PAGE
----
A barometer of the rural economy in Plains and Western states has hit another record high, but hiring shortages could spell trouble in months ahead by limiting growth.
The Rural Mainstreet Index climbed nearly 10 points from April's 69.0 to 78.8 in May—surpassing the previous record of 71.9 set in March. It's the sixth straight month that the index has been above growth neutral. Nearly 62% of bank CEOs responding to the survey reported their local economies expanded between April and May.
The Rural Mainstreet Index surveys community bank presidents and CEOs in 10 states. The index ranges between 0 and 100, with 50.0 representing growth neutral.
“Sharp gains in grain prices, federal farm support, and the Federal Reserve's record-low interest rates have underpinned the rural Main Street economy," said Ernie Goss, economics professor at Creighton University's Heider College of Business, which produces the index.
While May's hiring index climbed to 72.7 from 62.5 in April, a lack of qualified workers dampened that good news. Nearly 90% of bank CEOs indicated that the difficulty of finding new employees at their bank and in their area was restraining growth.
Rural home sales continue to be hot, with the home-sales index climbing to a record 83.3 from April's 78.6.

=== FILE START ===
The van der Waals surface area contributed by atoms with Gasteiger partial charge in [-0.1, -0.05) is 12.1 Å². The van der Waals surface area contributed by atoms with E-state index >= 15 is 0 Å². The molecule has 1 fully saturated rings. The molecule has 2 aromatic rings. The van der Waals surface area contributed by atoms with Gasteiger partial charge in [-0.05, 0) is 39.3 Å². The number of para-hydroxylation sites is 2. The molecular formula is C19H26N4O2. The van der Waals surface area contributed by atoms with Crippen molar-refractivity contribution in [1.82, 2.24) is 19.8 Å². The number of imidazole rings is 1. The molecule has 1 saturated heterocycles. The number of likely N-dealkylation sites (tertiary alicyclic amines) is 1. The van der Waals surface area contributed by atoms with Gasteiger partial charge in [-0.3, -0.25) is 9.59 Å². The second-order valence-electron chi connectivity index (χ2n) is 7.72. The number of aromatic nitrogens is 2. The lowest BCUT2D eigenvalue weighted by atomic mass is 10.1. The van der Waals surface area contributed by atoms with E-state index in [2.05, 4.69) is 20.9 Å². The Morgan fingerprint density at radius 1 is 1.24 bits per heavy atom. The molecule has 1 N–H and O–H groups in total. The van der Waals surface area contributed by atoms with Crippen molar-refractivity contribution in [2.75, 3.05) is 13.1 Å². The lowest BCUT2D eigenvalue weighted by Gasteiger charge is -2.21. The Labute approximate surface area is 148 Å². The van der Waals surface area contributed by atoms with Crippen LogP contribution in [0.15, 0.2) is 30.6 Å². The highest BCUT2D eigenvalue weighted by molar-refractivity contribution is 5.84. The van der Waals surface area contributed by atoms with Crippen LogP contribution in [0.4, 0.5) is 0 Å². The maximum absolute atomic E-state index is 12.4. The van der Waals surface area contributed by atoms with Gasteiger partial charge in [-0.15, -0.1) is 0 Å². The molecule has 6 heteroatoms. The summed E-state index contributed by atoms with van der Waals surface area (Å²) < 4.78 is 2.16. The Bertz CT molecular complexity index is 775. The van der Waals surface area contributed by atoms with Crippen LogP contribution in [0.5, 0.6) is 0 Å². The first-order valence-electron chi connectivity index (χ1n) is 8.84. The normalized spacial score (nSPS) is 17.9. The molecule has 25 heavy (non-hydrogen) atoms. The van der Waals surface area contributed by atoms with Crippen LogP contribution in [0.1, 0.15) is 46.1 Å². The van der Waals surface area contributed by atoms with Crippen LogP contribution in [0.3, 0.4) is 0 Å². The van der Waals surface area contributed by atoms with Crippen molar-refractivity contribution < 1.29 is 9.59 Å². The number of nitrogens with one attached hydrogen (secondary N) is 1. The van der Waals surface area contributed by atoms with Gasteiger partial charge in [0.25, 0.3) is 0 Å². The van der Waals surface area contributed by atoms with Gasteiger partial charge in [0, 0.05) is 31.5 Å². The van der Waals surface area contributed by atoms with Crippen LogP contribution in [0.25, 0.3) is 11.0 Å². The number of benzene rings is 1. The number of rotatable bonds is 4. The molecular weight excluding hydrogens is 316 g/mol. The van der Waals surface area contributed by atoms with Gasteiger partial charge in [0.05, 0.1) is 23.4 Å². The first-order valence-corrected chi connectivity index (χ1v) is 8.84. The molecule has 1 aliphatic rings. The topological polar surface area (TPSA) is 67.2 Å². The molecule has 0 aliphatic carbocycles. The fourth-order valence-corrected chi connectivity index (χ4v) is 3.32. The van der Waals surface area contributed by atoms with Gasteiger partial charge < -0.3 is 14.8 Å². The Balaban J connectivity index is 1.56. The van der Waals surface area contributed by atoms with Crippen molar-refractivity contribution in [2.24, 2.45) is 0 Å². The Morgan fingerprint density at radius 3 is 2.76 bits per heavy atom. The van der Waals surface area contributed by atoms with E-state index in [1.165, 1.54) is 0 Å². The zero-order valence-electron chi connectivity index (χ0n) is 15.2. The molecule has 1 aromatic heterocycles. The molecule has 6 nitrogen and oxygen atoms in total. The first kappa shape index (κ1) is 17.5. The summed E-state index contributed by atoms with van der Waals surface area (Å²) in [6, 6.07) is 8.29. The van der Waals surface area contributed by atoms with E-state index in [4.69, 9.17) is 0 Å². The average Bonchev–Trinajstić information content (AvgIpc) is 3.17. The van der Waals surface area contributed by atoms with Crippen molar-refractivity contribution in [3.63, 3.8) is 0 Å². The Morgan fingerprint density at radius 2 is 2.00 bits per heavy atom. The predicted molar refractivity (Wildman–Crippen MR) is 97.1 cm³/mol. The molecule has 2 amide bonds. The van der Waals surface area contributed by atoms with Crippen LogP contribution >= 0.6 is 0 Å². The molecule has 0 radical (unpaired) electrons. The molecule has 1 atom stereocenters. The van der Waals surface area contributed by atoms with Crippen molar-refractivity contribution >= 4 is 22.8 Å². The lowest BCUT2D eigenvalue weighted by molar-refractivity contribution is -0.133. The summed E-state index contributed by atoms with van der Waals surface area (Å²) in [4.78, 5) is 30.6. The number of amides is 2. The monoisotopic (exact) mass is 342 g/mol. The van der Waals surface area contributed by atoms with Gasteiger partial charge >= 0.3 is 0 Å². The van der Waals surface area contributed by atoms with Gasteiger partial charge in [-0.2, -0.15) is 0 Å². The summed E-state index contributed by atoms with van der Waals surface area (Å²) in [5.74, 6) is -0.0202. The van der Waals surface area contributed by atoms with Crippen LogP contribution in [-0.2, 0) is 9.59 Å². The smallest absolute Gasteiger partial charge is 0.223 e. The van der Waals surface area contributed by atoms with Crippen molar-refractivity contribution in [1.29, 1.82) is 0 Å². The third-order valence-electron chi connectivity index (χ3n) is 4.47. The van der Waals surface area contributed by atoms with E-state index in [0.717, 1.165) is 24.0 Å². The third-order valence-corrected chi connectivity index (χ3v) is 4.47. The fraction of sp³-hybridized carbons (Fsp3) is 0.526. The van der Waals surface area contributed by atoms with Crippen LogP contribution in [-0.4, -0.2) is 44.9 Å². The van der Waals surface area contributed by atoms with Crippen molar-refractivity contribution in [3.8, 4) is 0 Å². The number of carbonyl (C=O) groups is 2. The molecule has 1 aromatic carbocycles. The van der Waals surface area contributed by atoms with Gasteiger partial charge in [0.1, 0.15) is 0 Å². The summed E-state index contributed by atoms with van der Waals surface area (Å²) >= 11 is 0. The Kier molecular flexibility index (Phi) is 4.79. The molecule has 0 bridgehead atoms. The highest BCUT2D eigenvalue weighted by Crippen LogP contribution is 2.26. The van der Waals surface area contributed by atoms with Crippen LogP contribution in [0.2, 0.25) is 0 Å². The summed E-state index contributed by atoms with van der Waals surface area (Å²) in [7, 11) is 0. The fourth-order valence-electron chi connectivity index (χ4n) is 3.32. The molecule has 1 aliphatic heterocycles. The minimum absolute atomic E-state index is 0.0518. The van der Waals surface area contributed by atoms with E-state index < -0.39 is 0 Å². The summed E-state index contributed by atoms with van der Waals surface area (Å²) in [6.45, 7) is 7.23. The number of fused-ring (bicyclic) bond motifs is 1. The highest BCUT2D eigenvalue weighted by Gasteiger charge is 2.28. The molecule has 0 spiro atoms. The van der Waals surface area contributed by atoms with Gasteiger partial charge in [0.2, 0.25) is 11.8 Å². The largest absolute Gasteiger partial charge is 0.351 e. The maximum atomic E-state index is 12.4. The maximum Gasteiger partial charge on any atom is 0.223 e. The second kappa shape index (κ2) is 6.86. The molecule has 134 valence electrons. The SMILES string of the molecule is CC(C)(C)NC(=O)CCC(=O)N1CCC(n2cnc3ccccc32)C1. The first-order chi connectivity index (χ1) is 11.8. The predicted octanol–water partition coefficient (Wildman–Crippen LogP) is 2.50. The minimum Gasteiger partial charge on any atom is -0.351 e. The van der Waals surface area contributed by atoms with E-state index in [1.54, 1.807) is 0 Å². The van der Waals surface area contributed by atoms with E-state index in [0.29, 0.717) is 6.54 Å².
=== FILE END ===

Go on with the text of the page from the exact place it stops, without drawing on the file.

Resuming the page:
“Residential home prices are increasing faster than farmland prices at this time," said David Steffensmeier, CEO of First Community Bank in Beemer, Nebraska.
Prices for farms and ranches increased as well. For the first time since 2013, regional farmland prices expanded for eight straight months. On average, bankers reported annual cash rent per acre of $228, a growth rates of 7.3% over the past year.
The confidence index, which reflects bank CEO expectations for the economy six months out, expanded this month to 78.8 from April's 72.4.
“Federal stimulus checks, strong grain prices, and advancing exports have supported confidence offsetting negatives from pandemic ravaged retail and leisure and hospitality companies in the rural economy," said Goss.